But then he added: "Mind you, I lived in the city all my life. Out in the countryside, things are way different."

Well, the Turkish countryside voted last weekend. You can wave goodbye to secular, open, tolerant, western-oriented Turkey.

The spirit of an open and tolerant society, free inquiry, the disinterested pursuit of truth, is under mortal threat here as well as in Turkey. The big difference: here, the threat comes from the top, from our elites at places like Pomona College. In Turkey, it comes from below.

What accounts for the difference? My guess would center on two factors.

First factor: religion. Christianity, leaving aside occasional episodes like the Counter-Reformation, has never been much of a hindrance to the development of open societies or modernism. The mid-20th-century United States was very religious; but we put men on the Moon. Heck, even the astronauts were religious.

Islam is a different story. The metaphysics of Islam is occasionalist: Whatever is, is good, because God wills it. Where that kind of thinking takes hold you end up with a stifling obscurantism, hostile to all openness and free inquiry.

Second factor: mass immigration. In Western countries, the hostility of urban elites towards their countries' native Deplorables has expressed itself most noticeably in policies of mass immigration.

In Western countries the elites, rather than have those horrid white proles doing the grunt work for them, have imported great masses of Third Worlders. These immigrants are cheaper; and, in the first generation at least, they are more obedient and harder-working. Their exoticism also plays into the modernist esthetic, which, as Eric Kaufmann says in his book The Rise and Fall of Anglo-America, "values the new and different.”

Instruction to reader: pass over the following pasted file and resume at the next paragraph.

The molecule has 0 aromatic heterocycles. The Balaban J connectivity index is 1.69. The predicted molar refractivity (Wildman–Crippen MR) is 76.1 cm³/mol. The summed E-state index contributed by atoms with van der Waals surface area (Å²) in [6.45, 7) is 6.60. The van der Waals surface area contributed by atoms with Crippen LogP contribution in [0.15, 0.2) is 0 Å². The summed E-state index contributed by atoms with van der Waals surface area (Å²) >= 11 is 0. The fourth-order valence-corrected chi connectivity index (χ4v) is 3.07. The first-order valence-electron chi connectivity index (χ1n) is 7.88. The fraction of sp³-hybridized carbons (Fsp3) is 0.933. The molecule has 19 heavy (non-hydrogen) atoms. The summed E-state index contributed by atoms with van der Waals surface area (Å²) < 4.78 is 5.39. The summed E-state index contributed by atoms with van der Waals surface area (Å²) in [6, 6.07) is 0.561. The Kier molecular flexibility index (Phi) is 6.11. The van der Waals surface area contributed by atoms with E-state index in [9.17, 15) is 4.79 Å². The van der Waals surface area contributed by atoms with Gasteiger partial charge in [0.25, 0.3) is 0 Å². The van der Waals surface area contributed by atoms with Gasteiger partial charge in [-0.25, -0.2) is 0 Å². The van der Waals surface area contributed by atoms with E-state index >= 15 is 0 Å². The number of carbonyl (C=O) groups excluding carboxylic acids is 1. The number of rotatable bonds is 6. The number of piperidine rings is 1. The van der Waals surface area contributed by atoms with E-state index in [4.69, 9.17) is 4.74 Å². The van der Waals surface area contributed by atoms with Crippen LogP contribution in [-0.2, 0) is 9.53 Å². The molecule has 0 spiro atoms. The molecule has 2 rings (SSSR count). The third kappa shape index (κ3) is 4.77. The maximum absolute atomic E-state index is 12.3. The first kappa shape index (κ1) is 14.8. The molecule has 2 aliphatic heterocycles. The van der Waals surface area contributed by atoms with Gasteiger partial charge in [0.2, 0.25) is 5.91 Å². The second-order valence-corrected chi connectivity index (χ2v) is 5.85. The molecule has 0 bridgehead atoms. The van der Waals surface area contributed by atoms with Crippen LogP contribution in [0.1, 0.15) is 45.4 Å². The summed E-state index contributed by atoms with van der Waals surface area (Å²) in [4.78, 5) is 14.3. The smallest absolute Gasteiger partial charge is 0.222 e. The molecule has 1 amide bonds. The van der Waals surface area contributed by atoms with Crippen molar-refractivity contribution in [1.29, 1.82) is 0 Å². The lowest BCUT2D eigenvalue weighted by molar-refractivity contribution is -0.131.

In France, as Christopher Caldwell describes in a brilliant article in the current City Journal, the urban elites have even pushed native proles out of the big public-housing projects built for natives by post-WW2 socialist governments. Those projects are now full of North African Muslims.

Similarly, with the gentrifying big cities of America, although here the native white proles are long gone. Current elite strategy is to push out native blacks to suburbs like Ferguson, Missouri so that elites and their immigrant allies can further colonize prime city real estate.

So we have enstupidation, the killing off of free inquiry, from the top down, urban elites imposing their dogma on the rest of us, in alliance with their Third World clients. Turks are getting it from the bottom up, the underclass in the hinterlands demanding a new Sultanate under institutionalized Islam.

Might it be that Peak Reason has come and gone, reaching its highest point sometime round about 1960? That Atatürk's modern, secular republic was carried aloft on that rising wave, as were our own great achievements through the middle of the last century? And that the tide is now receding?

It might. For the sake of my kids, I hope not.

John Derbyshire [email him] writes an incredible amount on all sorts of subjects for all kinds of outlets. (This no longer includes National Review, whose editors had some kind of tantrum and fired him. ) He is the author of We Are Doomed: Reclaiming Conservative Pessimism and several other books. He’s had two books published by FROM THE DISSIDENT RIGHT (also available in Kindle) and From the Dissident Right II: Essays 2013. His writings are archived at